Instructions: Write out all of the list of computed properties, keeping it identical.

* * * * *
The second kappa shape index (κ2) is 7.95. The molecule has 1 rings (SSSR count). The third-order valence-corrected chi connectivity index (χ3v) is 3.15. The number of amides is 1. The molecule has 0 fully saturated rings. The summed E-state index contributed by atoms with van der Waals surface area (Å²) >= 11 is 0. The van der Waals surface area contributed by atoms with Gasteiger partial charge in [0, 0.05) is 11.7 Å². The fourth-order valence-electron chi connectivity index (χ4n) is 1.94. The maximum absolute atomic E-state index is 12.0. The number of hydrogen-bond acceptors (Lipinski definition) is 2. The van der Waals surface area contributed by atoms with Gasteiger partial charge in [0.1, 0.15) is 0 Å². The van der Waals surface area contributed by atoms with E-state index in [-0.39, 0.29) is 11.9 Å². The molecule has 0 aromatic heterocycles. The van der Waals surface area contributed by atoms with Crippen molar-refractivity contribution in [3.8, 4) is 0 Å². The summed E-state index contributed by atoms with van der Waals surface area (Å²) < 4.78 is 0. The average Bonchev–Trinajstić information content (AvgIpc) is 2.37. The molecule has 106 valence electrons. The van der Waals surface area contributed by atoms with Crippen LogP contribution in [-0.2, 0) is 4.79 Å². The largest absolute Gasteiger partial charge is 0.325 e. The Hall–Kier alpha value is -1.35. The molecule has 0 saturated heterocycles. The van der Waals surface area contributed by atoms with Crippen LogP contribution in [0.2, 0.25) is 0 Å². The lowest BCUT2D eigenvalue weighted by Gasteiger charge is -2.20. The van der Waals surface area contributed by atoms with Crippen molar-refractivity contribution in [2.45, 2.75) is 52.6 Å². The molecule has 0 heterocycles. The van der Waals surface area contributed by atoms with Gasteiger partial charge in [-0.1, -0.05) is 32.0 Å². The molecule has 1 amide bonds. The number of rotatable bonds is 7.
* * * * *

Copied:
The second kappa shape index (κ2) is 7.95. The molecule has 1 rings (SSSR count). The third-order valence-corrected chi connectivity index (χ3v) is 3.15. The number of amides is 1. The molecule has 0 fully saturated rings. The summed E-state index contributed by atoms with van der Waals surface area (Å²) >= 11 is 0. The van der Waals surface area contributed by atoms with Gasteiger partial charge in [0, 0.05) is 11.7 Å². The fourth-order valence-electron chi connectivity index (χ4n) is 1.94. The maximum absolute atomic E-state index is 12.0. The number of hydrogen-bond acceptors (Lipinski definition) is 2. The van der Waals surface area contributed by atoms with Gasteiger partial charge in [0.1, 0.15) is 0 Å². The van der Waals surface area contributed by atoms with E-state index in [-0.39, 0.29) is 11.9 Å². The molecule has 0 aromatic heterocycles. The van der Waals surface area contributed by atoms with Crippen molar-refractivity contribution in [3.8, 4) is 0 Å². The summed E-state index contributed by atoms with van der Waals surface area (Å²) < 4.78 is 0. The average Bonchev–Trinajstić information content (AvgIpc) is 2.37. The molecule has 106 valence electrons. The van der Waals surface area contributed by atoms with Crippen LogP contribution in [-0.2, 0) is 4.79 Å². The largest absolute Gasteiger partial charge is 0.325 e. The Hall–Kier alpha value is -1.35. The molecule has 0 saturated heterocycles. The van der Waals surface area contributed by atoms with Crippen LogP contribution in [0.2, 0.25) is 0 Å². The lowest BCUT2D eigenvalue weighted by Gasteiger charge is -2.20. The van der Waals surface area contributed by atoms with Crippen molar-refractivity contribution in [2.45, 2.75) is 52.6 Å². The molecule has 0 heterocycles. The van der Waals surface area contributed by atoms with Gasteiger partial charge in [-0.1, -0.05) is 32.0 Å². The molecule has 1 amide bonds. The number of rotatable bonds is 7.